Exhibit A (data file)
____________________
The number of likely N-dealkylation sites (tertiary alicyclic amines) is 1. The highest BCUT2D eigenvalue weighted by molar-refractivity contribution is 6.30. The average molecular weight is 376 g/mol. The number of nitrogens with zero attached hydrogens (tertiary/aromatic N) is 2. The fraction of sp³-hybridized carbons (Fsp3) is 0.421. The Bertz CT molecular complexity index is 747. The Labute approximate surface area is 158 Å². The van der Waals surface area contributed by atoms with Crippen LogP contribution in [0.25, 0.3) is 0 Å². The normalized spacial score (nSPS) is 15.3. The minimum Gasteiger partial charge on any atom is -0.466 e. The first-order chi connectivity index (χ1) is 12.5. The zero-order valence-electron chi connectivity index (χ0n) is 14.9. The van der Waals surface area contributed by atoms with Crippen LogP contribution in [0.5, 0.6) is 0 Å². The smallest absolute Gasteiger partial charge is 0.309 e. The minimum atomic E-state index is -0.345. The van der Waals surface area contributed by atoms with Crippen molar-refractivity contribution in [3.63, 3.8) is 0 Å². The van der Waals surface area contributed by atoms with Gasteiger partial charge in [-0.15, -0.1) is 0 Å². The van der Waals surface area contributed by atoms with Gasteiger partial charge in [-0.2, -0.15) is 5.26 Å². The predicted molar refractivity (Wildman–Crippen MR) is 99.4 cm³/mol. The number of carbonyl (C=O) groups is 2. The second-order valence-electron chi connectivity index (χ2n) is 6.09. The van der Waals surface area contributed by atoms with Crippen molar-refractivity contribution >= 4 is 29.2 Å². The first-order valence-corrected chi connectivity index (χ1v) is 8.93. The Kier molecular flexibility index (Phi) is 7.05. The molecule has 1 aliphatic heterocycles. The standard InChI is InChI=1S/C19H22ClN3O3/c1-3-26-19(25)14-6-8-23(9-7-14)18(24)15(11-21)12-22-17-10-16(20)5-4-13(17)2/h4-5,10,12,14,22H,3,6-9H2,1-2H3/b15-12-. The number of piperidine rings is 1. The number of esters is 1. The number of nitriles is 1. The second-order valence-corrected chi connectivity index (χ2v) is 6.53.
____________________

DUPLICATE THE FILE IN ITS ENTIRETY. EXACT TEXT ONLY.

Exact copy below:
The number of likely N-dealkylation sites (tertiary alicyclic amines) is 1. The highest BCUT2D eigenvalue weighted by molar-refractivity contribution is 6.30. The average molecular weight is 376 g/mol. The number of nitrogens with zero attached hydrogens (tertiary/aromatic N) is 2. The fraction of sp³-hybridized carbons (Fsp3) is 0.421. The Bertz CT molecular complexity index is 747. The Labute approximate surface area is 158 Å². The van der Waals surface area contributed by atoms with Crippen LogP contribution in [0.25, 0.3) is 0 Å². The normalized spacial score (nSPS) is 15.3. The minimum Gasteiger partial charge on any atom is -0.466 e. The first-order chi connectivity index (χ1) is 12.5. The zero-order valence-electron chi connectivity index (χ0n) is 14.9. The van der Waals surface area contributed by atoms with Crippen LogP contribution in [0.5, 0.6) is 0 Å². The smallest absolute Gasteiger partial charge is 0.309 e. The minimum atomic E-state index is -0.345. The van der Waals surface area contributed by atoms with Crippen molar-refractivity contribution in [3.63, 3.8) is 0 Å². The van der Waals surface area contributed by atoms with Gasteiger partial charge in [-0.15, -0.1) is 0 Å². The van der Waals surface area contributed by atoms with Gasteiger partial charge in [-0.2, -0.15) is 5.26 Å². The predicted molar refractivity (Wildman–Crippen MR) is 99.4 cm³/mol. The number of carbonyl (C=O) groups is 2. The second-order valence-electron chi connectivity index (χ2n) is 6.09. The van der Waals surface area contributed by atoms with Crippen molar-refractivity contribution >= 4 is 29.2 Å². The first-order valence-corrected chi connectivity index (χ1v) is 8.93. The Kier molecular flexibility index (Phi) is 7.05. The molecule has 1 aliphatic heterocycles. The standard InChI is InChI=1S/C19H22ClN3O3/c1-3-26-19(25)14-6-8-23(9-7-14)18(24)15(11-21)12-22-17-10-16(20)5-4-13(17)2/h4-5,10,12,14,22H,3,6-9H2,1-2H3/b15-12-. The number of piperidine rings is 1. The number of esters is 1. The number of nitriles is 1. The second-order valence-corrected chi connectivity index (χ2v) is 6.53.